NBA Playoffs: Grizzlies’ late run downs Thunder, evens semifinal series

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OKLAHOMA CITY — Tony Allen thought it might have been out of desperation that he ended up guarding Kevin Durant in crunch time.

Whatever it was, it worked out perfectly for the Memphis Grizzlies.

Mike Conley scored 26 points and fueled a late Memphis run while Allen was harassing Durant, and the Grizzlies beat the Oklahoma City Thunder 99-93 on Tuesday night to tie the Western Conference semifinals at one.

Conley hit a 3-pointer from the left wing with 1:58 left to put the Grizzlies ahead, and Allen made it stick with his defense on the three-time scoring champion who had made back-to-back baskets in the final minute to put Oklahoma City on top to stay in Game 1.

This time, Durant missed his final three shots and fell to the floor while committing a turnover against Allen as Memphis reeled off 10 straight points to claim home-court advantage in the series.

Game 3 is Saturday in Memphis.

“He’s a prolific scorer. He’s the best scorer in the league, but the thing I can do out there is probably just cause havoc out there the best that I can,” Allen said.

He certainly did that.

After Conley’s go-ahead 3, Allen went flying to try and block a 3-point response by Durant. It forced Durant to hesitate before he fired an off-target shot, and Conley was able to tack on an 18-foot jumper for a 94-90 Memphis lead with 1:04 to play.

A double-team forced Durant to give the ball up on the next possession, but the Thunder got another chance after rebounding Reggie Jackson’s missed 3-pointer. Durant then went to back in from the left wing against Allen, who pulled away and allowed Durant to fall down. Allen tipped the ball to Marc Gasol for another stop.

“Once he got it, I knew he was going to try to get some contact. The first thing I didn’t want to do was get a foul, so I backed back, he kind of lost his footing and fell and I was able to just run toward the ball and get a deflection,” said Allen, a member of Boston’s NBA title team in 2009.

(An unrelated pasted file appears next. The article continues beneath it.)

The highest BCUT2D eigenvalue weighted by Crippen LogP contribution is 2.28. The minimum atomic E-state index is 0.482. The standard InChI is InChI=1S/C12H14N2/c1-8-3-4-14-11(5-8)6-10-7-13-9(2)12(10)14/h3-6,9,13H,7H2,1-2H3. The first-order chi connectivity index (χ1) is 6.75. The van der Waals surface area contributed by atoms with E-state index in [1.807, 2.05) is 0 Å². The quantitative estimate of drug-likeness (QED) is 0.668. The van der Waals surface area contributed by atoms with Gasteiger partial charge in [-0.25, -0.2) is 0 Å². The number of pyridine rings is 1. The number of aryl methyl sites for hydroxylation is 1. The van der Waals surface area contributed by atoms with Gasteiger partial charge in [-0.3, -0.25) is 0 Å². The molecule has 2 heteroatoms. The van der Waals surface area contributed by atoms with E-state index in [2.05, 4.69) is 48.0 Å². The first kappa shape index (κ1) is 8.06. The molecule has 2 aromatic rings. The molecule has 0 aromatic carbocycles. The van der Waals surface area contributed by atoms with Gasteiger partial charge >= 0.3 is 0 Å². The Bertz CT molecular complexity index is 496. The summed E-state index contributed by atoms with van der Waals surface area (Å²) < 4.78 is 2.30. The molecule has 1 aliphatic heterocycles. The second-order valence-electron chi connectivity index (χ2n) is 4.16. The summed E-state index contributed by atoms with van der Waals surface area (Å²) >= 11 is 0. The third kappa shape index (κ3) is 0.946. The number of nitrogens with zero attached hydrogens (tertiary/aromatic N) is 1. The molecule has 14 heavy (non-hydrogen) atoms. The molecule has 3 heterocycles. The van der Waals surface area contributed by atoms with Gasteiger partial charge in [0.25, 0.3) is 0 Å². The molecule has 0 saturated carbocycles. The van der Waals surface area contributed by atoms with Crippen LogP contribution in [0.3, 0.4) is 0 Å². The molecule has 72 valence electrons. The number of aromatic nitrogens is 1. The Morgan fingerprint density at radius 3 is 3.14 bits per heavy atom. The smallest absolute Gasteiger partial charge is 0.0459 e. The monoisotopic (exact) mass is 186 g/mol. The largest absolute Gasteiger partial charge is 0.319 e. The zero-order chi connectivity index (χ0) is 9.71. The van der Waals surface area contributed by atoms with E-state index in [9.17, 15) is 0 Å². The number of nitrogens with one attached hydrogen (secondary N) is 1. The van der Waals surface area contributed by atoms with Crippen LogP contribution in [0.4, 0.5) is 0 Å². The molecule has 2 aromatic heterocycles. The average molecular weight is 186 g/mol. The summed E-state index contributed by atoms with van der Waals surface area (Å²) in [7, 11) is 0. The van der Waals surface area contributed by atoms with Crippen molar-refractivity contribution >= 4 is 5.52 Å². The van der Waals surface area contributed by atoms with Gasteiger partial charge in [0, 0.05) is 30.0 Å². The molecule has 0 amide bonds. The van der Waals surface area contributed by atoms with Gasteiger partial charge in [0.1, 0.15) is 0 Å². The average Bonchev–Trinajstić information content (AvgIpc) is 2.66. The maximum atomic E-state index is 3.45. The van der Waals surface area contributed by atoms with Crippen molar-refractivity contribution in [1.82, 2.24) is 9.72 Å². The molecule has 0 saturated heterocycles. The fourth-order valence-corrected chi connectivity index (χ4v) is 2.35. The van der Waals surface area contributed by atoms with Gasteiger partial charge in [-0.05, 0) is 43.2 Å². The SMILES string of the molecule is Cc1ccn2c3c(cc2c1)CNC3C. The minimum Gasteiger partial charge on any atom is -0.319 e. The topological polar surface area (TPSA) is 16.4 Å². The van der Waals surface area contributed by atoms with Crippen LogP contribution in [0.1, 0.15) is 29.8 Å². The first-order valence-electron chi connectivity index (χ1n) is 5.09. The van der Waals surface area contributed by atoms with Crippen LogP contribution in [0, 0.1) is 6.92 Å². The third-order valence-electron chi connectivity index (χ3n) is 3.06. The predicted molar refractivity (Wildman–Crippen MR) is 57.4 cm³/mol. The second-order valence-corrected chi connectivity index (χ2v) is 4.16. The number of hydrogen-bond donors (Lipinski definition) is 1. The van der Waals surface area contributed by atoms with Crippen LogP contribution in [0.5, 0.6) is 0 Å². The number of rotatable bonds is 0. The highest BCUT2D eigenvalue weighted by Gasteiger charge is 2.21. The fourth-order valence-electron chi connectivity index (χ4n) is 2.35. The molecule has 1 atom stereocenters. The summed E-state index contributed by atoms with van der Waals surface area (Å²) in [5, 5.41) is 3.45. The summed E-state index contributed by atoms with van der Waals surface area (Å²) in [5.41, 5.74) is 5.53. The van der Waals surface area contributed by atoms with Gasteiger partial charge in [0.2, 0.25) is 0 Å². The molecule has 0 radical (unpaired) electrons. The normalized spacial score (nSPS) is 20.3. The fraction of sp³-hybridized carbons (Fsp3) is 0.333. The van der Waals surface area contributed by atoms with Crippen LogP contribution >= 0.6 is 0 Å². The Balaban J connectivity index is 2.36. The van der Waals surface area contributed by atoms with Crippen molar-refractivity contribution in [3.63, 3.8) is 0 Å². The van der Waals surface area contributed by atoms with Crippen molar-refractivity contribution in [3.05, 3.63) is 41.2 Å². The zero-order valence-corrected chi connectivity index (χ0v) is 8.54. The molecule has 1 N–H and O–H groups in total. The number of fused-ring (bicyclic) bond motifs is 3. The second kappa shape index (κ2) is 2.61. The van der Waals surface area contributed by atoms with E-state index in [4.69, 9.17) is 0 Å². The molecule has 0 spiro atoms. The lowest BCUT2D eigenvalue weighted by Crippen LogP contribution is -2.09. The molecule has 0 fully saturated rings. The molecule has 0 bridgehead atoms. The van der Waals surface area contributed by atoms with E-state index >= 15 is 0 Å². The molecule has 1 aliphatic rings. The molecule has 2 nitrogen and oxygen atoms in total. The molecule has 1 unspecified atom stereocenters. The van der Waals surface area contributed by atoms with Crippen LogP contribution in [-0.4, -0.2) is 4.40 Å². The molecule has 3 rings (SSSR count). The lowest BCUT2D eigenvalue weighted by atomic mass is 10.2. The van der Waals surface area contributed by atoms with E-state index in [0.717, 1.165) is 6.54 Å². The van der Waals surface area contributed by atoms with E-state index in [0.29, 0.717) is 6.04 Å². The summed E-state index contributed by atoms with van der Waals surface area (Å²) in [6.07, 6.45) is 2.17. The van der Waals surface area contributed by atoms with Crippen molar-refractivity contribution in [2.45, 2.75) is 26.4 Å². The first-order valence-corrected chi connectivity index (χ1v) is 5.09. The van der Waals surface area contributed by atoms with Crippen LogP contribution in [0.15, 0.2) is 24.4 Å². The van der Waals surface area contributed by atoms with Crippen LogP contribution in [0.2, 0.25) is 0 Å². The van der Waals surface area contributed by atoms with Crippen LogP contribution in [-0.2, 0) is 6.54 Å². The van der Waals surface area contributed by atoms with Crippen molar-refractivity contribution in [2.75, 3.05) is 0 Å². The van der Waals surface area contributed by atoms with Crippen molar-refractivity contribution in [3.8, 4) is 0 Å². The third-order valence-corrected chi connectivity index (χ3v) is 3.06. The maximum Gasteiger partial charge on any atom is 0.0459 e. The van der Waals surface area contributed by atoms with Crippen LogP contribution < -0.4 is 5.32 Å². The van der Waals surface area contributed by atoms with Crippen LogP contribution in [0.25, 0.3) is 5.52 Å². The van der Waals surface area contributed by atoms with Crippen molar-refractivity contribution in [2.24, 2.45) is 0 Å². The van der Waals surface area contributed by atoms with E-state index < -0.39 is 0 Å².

“You’ve just got to be ready for those types of situations.”

Maybe as a decoy, coach Lionel Hollins had said after Game 1 that he wouldn’t deploy Allen against the taller Durant because the match-up hadn’t gone well during the regular season. Another defensive whiz, Tayshaun Prince, got the primary assignment guarding Durant, along with Quincy Pondexter.

But it was Allen who got the key stops.

“I assume we just got desperate. We just tried some new things on him, put fresher bodies on him,” Allen said.

Durant still ended up with 36 points, 11 rebounds and nine assists. In six games since fellow All-Star Russell Westbrook was lost for the playoffs because of knee surgery, Durant is averaging 35.5 points, 10.5 rebounds and 6.3 assists.

“I can carry as much as coach needs me to carry,” Durant said. “I made those shots last game. I missed them this game. I’m just going to continue to keep taking them.”

KNICKS 105, PACERS 79

NEW YORK — Carmelo Anthony scored 32 points, 16 during a 30-2 New York onslaught in the second half, and the Knicks beat the Indiana Pacers 105-79 to even the best-of-seven Eastern Conference semifinal series at 1-1.

“I think for the most part, from the start of the game and throughout the whole game, I think we played with a sense of urgency today,” Anthony said. “We played the way we’ve been playing as far as competing at the highest level.”

Iman Shumpert added 15 points, including a sensational follow dunk in the first half, as the Knicks turned a close game into a rout over the final 15 minutes.

Paul George scored 20 points for the Pacers, who had a two-point lead when coach Frank Vogel called timeout with a little more than three minutes left in the third quarter.

By the time the Pacers got on the board in the final period, the Knicks had opened a 26-point advantage.

“We kept getting stop after stop and then we would rebound the ball and get it up and our offense began to flow like old times,” Knicks coach Mike Woodson said. “It was kind of nice to see.”

Game 3 is Saturday at Indianapolis.

It was New York’s largest margin of victory in the postseason since a 109-75 rout of Detroit on April 24, 1992.

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